Drones, Drones, Drones – How can we protect airports & skies after Gatwick?

As the world knows, Gatwick airport (the second busiest in the UK) was closed  for about 36 hours on 19th and 20th December because of repeated drone sightings near the airfield. The Police said they received 115 reports of sightings with 93 confirmed as  “credible” with a pilot, airport staff and police officers amongst the reporters.

The risk of collision and damage with an aircraft is a nightmare scenario.

The airport has a one kilometre exclusion zone around it, in which  it is illegal to fly any unauthorised drones. In addition, drones must be kept below 120 metres (400 feet) at all times.

The closure impacted one thousand flights and 140,000 people.The police reportedly sent in snipers to shoot the drones down.

Source: Daily Mail

Sussex Police arrested a couple and held them for 36 hours, believing there were “credible reasons” to do so. The UK Press went to town on the couple with headlines pillorying the suspects.

Later it was found that the male had been at work during the entire drone incident. The couple  said they felt “violated” after their home was searched and their identities exposed.

Sussex Police’s chief constable stated he felt “really sorry” what [they] experienced and the feeling of violation around it. Chief Constable York also said he was “convinced the grounds for arrest were well-founded“.

Sussex Police Chief Giles York told BBC Radio that police have searched 26 potential launch sites near Gatwick airport but do not believe they have found the drone that was seen near the runway on Dec. 19 and 20. Two drones found near the airport have been ruled out of being involved.

In the period since the Sussex Police have said that there were no drones involved and then back tracked on that statement with Chief Constable York stating that he was “absolutely certain that there was a drone flying throughout the period that the airport was closed“. The police have also admitted that some of the sightings may have been police drones searching for the rogue drones.

Gatwick Airport has offered a £50,000 reward through UK Crimestoppers for information leading to the arrest and conviction of those responsible for the chaos.

Drone use is growing at a rapid rate across the globe at a time when air space over many nations is pretty congested.  Drones, it is estimated, will lead to the employment of 100,000 people across Europe and produce an economic impact exceeding ten billion Euros annually.

On the converse side: “A drone looks quite fragile but the battery is hefty and if you compare a drone to a bird, then it could be potentially more dangerous if it goes through the engine or hits the fuselage.” This video simulates the impact of a bird and a drone strike on an aircraft:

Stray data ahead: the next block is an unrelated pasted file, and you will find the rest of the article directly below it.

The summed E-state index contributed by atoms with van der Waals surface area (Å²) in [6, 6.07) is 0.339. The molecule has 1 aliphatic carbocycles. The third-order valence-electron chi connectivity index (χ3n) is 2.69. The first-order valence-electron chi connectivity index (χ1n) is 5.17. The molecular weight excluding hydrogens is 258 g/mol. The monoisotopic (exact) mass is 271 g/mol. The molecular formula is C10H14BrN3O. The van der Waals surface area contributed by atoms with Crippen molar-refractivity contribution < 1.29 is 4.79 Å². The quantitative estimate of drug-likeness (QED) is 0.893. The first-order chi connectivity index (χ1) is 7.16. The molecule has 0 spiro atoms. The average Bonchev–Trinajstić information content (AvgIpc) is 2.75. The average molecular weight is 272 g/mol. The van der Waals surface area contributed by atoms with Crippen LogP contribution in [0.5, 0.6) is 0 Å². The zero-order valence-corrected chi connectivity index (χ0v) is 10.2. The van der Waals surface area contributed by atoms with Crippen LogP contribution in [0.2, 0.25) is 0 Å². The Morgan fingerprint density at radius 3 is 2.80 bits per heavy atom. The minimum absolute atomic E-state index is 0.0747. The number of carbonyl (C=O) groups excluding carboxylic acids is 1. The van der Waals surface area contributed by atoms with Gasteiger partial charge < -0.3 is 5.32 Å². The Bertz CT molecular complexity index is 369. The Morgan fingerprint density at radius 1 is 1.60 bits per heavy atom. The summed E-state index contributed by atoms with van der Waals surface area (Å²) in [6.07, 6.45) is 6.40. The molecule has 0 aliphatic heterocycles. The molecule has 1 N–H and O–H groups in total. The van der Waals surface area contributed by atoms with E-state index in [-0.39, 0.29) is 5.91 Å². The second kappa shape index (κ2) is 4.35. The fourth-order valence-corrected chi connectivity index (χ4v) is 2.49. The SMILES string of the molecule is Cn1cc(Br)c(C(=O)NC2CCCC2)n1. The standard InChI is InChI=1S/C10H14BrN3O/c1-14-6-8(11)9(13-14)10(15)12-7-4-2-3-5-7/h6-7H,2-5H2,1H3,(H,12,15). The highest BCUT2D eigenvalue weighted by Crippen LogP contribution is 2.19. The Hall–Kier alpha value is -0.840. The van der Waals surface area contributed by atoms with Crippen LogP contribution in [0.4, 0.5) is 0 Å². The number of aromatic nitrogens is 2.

In 2017, there were 92 close calls in the UK while pilots reported more than 2,100 incidents in the USA and 135 in Canada. Airports in New Zealand, Norway, the UAE have all been closed because of unauthorised drone activity.

The growth of drones has outstripped policy making in many jurisdictions, however, and rules are not standardised globally. The Gatwick incident illustrated to me that  authorities are under prepared for this scenario and appeared to operate in a knee jerk and chaotic fashion.  If this chaos occurred at Gatwick, what could happen at a smaller, less resourced airport such as Siam Reap, Victoria Falls,  Kathmandu for example?

Source: Walmart

It is quite clear that passengers, airlines and airports need to be assured of protection. As a frequent passenger, I would like to see the following implemented globally:

  1. Drone scenario planning must be included in all airport contingency planning with police, military and airports involved in planning and drills
  2. A global agreement that bans all drones within a 3 nautical mile (5. 5km) distance of an airport without specific permission from the airport
  3. Serious equipping of all airports with equipment designed to take down any drones in their exclusion zones
  4. Careful tracking of the sale and manufacture of military drones (although I would prefer they were banned) to ensure that they do not fall into “wrong hands”.  A drone fired through an airport at one and a half times the speed of sound would be catastrophic.
  5. Pilots to be trained in responding to drones without putting their craft and passengers at more danger.
  6. Licensing of all drone operators globally. I do not understand that we require licences to drive a car, fly a plane, catch a fish and own a dog but we allow the sale and operation of these flying machines to anyone. No one should be able to buy a drone without some sort of registration.
  7. The compulsory installation by manufacturers of some sort of transponder identifier into all drones

Legislators, airports and airlines need to move fast. While most drone operators will be law abiding, Gatwick showed us what drones in unscrupulous or evil hands can do. Air safety must be protected.


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